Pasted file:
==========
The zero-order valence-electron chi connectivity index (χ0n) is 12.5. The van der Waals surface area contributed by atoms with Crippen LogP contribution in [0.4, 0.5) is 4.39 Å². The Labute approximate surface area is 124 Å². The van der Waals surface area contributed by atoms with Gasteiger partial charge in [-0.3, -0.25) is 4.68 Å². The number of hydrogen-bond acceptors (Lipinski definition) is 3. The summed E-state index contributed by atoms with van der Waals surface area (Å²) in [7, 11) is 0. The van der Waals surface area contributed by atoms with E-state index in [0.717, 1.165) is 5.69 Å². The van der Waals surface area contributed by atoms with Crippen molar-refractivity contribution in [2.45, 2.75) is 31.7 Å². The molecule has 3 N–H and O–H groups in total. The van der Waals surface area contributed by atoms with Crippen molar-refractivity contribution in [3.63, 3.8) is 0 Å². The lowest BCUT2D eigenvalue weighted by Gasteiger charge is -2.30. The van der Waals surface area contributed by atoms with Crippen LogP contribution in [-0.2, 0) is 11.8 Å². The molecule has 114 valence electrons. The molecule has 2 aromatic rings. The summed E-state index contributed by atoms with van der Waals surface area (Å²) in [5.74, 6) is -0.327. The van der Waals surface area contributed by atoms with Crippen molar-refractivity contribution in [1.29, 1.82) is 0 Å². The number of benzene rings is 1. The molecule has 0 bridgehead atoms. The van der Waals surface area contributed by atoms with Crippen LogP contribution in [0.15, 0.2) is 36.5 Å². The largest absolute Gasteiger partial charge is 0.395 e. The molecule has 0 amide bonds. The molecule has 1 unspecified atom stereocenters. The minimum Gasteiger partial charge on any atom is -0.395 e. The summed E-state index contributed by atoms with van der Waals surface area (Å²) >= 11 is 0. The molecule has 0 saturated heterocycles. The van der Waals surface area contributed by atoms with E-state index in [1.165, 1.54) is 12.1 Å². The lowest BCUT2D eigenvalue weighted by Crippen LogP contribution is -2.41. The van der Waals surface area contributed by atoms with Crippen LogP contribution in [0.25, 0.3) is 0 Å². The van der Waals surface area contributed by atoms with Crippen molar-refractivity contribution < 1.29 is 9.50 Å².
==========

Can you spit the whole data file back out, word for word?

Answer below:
The zero-order valence-electron chi connectivity index (χ0n) is 12.5. The van der Waals surface area contributed by atoms with Crippen LogP contribution in [0.4, 0.5) is 4.39 Å². The Labute approximate surface area is 124 Å². The van der Waals surface area contributed by atoms with Gasteiger partial charge in [-0.3, -0.25) is 4.68 Å². The number of hydrogen-bond acceptors (Lipinski definition) is 3. The summed E-state index contributed by atoms with van der Waals surface area (Å²) in [7, 11) is 0. The van der Waals surface area contributed by atoms with E-state index in [0.717, 1.165) is 5.69 Å². The van der Waals surface area contributed by atoms with Crippen molar-refractivity contribution in [2.45, 2.75) is 31.7 Å². The molecule has 3 N–H and O–H groups in total. The van der Waals surface area contributed by atoms with Crippen molar-refractivity contribution in [3.63, 3.8) is 0 Å². The lowest BCUT2D eigenvalue weighted by Gasteiger charge is -2.30. The van der Waals surface area contributed by atoms with Crippen LogP contribution in [-0.2, 0) is 11.8 Å². The molecule has 114 valence electrons. The molecule has 2 aromatic rings. The summed E-state index contributed by atoms with van der Waals surface area (Å²) in [5.74, 6) is -0.327. The van der Waals surface area contributed by atoms with Crippen molar-refractivity contribution in [1.29, 1.82) is 0 Å². The number of benzene rings is 1. The molecule has 0 bridgehead atoms. The van der Waals surface area contributed by atoms with Crippen LogP contribution in [0.15, 0.2) is 36.5 Å². The largest absolute Gasteiger partial charge is 0.395 e. The molecule has 0 amide bonds. The molecule has 1 unspecified atom stereocenters. The minimum Gasteiger partial charge on any atom is -0.395 e. The summed E-state index contributed by atoms with van der Waals surface area (Å²) >= 11 is 0. The molecule has 0 saturated heterocycles. The van der Waals surface area contributed by atoms with E-state index in [1.165, 1.54) is 12.1 Å². The lowest BCUT2D eigenvalue weighted by Crippen LogP contribution is -2.41. The van der Waals surface area contributed by atoms with Crippen LogP contribution in [0.25, 0.3) is 0 Å². The van der Waals surface area contributed by atoms with Crippen molar-refractivity contribution < 1.29 is 9.50 Å².